This shit has gone to your head, Walt.   You've got a bad case of megalomania.   As a parting gift I'd like to pass along a bit of wisdom from a commander long departed, one who knew the difference between victory in battle and defeat, Oliver Cromwell, who said,  “you have been sat to long here for any good you have been doing. Depart, i say, and let us have done with you. In the name of god, go!.”



crf said...

We preferentially now seem to engage in wars in which we are, in some ways, prepared to lose.

Somalia (lost), Afghanistan (mostly lost), Libya (maybe won). We appear to have "won" Libya, for now. But would a different outcome have been a disaster? Is Afghanistan a disaster if there's no democracy?

How prepared are we for wars we cannot afford to lose? Are Canadians avoiding that question? What about issues arguably analogous to wars that cannot be lost?

The Mound of Sound said...

We had better hope, given the degraded state of our military and political(all parties) leadership, that we're past fighting wars we cannot afford to lose.

I suspect the greatest danger to Canada is America's post 9/11 hyper-militarism. The U.S., to whom we bend our knee, has evolved into a true warfare state. Andrew Bacevich chronicles this evolution in his book "The New American Militarism." It's like a geopolitical black hole that is irresistible to lightweights like Canada.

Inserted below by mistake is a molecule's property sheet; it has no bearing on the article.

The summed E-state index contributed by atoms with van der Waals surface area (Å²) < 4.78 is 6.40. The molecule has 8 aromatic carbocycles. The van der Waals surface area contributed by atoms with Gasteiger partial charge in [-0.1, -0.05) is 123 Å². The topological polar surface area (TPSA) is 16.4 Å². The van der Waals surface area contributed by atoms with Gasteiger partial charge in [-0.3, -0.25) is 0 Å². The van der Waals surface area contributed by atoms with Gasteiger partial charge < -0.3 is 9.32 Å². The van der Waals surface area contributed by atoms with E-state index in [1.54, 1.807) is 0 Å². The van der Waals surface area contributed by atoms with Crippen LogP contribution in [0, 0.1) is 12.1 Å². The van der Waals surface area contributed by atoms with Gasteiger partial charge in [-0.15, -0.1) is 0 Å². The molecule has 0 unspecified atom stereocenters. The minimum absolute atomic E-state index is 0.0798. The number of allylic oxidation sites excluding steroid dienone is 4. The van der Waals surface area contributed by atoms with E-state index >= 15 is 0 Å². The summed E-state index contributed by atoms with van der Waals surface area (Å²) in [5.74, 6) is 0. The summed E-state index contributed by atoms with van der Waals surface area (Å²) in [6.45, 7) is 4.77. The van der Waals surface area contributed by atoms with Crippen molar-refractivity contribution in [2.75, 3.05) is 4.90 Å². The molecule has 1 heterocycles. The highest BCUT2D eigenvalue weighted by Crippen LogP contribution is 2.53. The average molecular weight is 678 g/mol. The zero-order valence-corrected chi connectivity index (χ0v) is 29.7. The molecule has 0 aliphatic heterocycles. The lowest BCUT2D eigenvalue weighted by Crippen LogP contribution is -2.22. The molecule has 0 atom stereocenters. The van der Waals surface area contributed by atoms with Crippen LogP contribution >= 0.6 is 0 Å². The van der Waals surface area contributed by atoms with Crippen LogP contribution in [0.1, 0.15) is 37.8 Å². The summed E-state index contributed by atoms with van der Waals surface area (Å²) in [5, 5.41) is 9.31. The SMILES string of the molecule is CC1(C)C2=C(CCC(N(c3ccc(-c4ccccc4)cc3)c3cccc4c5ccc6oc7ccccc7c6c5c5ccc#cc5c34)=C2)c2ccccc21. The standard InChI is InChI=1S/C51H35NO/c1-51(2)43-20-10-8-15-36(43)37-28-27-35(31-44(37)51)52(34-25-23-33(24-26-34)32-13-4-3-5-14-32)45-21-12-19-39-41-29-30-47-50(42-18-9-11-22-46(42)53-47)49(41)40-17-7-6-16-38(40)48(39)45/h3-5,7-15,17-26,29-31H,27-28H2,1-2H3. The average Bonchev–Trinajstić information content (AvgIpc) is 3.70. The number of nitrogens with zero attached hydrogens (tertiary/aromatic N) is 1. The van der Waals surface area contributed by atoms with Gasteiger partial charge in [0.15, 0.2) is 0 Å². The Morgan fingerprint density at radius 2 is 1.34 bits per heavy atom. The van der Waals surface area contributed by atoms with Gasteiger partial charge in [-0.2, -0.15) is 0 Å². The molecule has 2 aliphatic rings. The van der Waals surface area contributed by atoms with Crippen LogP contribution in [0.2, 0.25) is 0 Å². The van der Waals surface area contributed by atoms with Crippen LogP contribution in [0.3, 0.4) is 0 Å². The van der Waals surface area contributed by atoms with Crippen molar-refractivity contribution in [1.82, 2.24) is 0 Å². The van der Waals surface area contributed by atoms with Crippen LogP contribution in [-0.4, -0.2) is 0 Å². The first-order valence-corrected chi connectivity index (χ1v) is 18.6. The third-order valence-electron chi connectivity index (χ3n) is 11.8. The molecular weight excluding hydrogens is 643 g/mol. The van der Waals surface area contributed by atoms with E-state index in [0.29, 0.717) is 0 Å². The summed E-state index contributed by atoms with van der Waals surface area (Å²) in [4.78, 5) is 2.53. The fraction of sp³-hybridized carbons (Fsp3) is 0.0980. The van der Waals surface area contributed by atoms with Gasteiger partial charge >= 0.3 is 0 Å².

As for Canadians avoiding issues, Chris, you need only go back to the Harper minority government days when the Commons supposedly debated extending Canada's mission to Kandahar. The opposition ranks, Liberals in particular, staunchly avoided asking any of the questions that debate required. In derogating that responsibility they became complicit in the extension of this hapless war and rendered themselves incapable of taking the government to task for its failures.

We need a post-mortem on Afghanistan. We need to explore how we got involved, how that mission was radically expanded, what objectives we set for our war, how those objectives were first compromised and then diluted to near nothingness, and the devastating impact of the failure of our political and military leadership. If we don't really take this mess apart, we stand a very good chance of getting a "Groundhog Day" foreign and military policy.